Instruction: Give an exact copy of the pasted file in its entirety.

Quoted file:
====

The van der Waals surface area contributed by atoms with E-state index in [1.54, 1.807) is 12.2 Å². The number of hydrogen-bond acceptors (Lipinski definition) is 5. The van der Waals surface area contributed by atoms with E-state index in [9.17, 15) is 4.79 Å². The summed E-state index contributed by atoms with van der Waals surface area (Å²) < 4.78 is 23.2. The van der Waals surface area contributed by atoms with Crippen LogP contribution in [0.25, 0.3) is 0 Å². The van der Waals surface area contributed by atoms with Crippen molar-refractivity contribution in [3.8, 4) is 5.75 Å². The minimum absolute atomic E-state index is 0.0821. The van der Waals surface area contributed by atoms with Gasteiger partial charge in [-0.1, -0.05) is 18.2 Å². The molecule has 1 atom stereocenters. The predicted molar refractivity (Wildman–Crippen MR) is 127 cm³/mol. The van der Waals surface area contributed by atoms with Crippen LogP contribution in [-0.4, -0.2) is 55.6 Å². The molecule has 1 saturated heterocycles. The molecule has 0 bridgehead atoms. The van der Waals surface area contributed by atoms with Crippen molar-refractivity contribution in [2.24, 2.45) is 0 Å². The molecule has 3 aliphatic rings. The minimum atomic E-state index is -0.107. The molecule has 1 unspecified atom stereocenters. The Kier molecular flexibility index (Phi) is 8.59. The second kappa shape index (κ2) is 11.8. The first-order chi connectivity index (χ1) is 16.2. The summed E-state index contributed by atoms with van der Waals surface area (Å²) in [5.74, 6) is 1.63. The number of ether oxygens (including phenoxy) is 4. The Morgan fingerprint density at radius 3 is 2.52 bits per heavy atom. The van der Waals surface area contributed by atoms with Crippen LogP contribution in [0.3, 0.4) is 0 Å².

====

The van der Waals surface area contributed by atoms with E-state index in [1.54, 1.807) is 12.2 Å². The number of hydrogen-bond acceptors (Lipinski definition) is 5. The van der Waals surface area contributed by atoms with E-state index in [9.17, 15) is 4.79 Å². The summed E-state index contributed by atoms with van der Waals surface area (Å²) < 4.78 is 23.2. The van der Waals surface area contributed by atoms with Crippen LogP contribution in [0.25, 0.3) is 0 Å². The van der Waals surface area contributed by atoms with Crippen molar-refractivity contribution in [3.8, 4) is 5.75 Å². The minimum absolute atomic E-state index is 0.0821. The van der Waals surface area contributed by atoms with Gasteiger partial charge in [-0.1, -0.05) is 18.2 Å². The molecule has 1 atom stereocenters. The predicted molar refractivity (Wildman–Crippen MR) is 127 cm³/mol. The van der Waals surface area contributed by atoms with Crippen LogP contribution in [-0.4, -0.2) is 55.6 Å². The molecule has 1 saturated heterocycles. The molecule has 0 bridgehead atoms. The van der Waals surface area contributed by atoms with Crippen molar-refractivity contribution in [2.24, 2.45) is 0 Å². The molecule has 3 aliphatic rings. The minimum atomic E-state index is -0.107. The molecule has 1 unspecified atom stereocenters. The Kier molecular flexibility index (Phi) is 8.59. The second kappa shape index (κ2) is 11.8. The first-order chi connectivity index (χ1) is 16.2. The summed E-state index contributed by atoms with van der Waals surface area (Å²) in [5.74, 6) is 1.63. The number of ether oxygens (including phenoxy) is 4. The Morgan fingerprint density at radius 3 is 2.52 bits per heavy atom. The van der Waals surface area contributed by atoms with Crippen LogP contribution in [0.3, 0.4) is 0 Å².